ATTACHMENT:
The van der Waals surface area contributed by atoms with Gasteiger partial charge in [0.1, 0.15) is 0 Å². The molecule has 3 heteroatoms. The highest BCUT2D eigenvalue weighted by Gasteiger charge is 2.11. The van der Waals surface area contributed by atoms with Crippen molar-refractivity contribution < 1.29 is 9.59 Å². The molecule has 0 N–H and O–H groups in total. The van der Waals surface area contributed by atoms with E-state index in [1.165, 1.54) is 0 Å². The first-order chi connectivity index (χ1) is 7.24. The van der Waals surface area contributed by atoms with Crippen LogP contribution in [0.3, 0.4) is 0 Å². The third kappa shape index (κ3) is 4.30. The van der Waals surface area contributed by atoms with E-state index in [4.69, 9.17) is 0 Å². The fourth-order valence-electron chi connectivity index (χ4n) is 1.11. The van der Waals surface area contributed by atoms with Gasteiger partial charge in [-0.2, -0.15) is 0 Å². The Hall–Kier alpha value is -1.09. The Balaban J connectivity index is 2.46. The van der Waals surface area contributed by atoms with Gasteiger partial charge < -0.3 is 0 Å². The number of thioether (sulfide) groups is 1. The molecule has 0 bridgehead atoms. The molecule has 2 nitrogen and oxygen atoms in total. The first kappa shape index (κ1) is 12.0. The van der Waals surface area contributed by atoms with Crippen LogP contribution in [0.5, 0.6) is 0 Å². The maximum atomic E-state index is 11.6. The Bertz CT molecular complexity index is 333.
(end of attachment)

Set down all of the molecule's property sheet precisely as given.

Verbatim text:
The van der Waals surface area contributed by atoms with Gasteiger partial charge in [0.1, 0.15) is 0 Å². The molecule has 3 heteroatoms. The highest BCUT2D eigenvalue weighted by Gasteiger charge is 2.11. The van der Waals surface area contributed by atoms with Crippen molar-refractivity contribution < 1.29 is 9.59 Å². The molecule has 0 N–H and O–H groups in total. The van der Waals surface area contributed by atoms with E-state index in [1.165, 1.54) is 0 Å². The first-order chi connectivity index (χ1) is 7.24. The van der Waals surface area contributed by atoms with Crippen LogP contribution in [0.3, 0.4) is 0 Å². The third kappa shape index (κ3) is 4.30. The van der Waals surface area contributed by atoms with E-state index in [4.69, 9.17) is 0 Å². The fourth-order valence-electron chi connectivity index (χ4n) is 1.11. The van der Waals surface area contributed by atoms with Gasteiger partial charge in [-0.2, -0.15) is 0 Å². The Hall–Kier alpha value is -1.09. The Balaban J connectivity index is 2.46. The van der Waals surface area contributed by atoms with Gasteiger partial charge < -0.3 is 0 Å². The number of thioether (sulfide) groups is 1. The molecule has 0 bridgehead atoms. The molecule has 2 nitrogen and oxygen atoms in total. The first kappa shape index (κ1) is 12.0. The van der Waals surface area contributed by atoms with Crippen LogP contribution in [0.5, 0.6) is 0 Å². The maximum atomic E-state index is 11.6. The Bertz CT molecular complexity index is 333.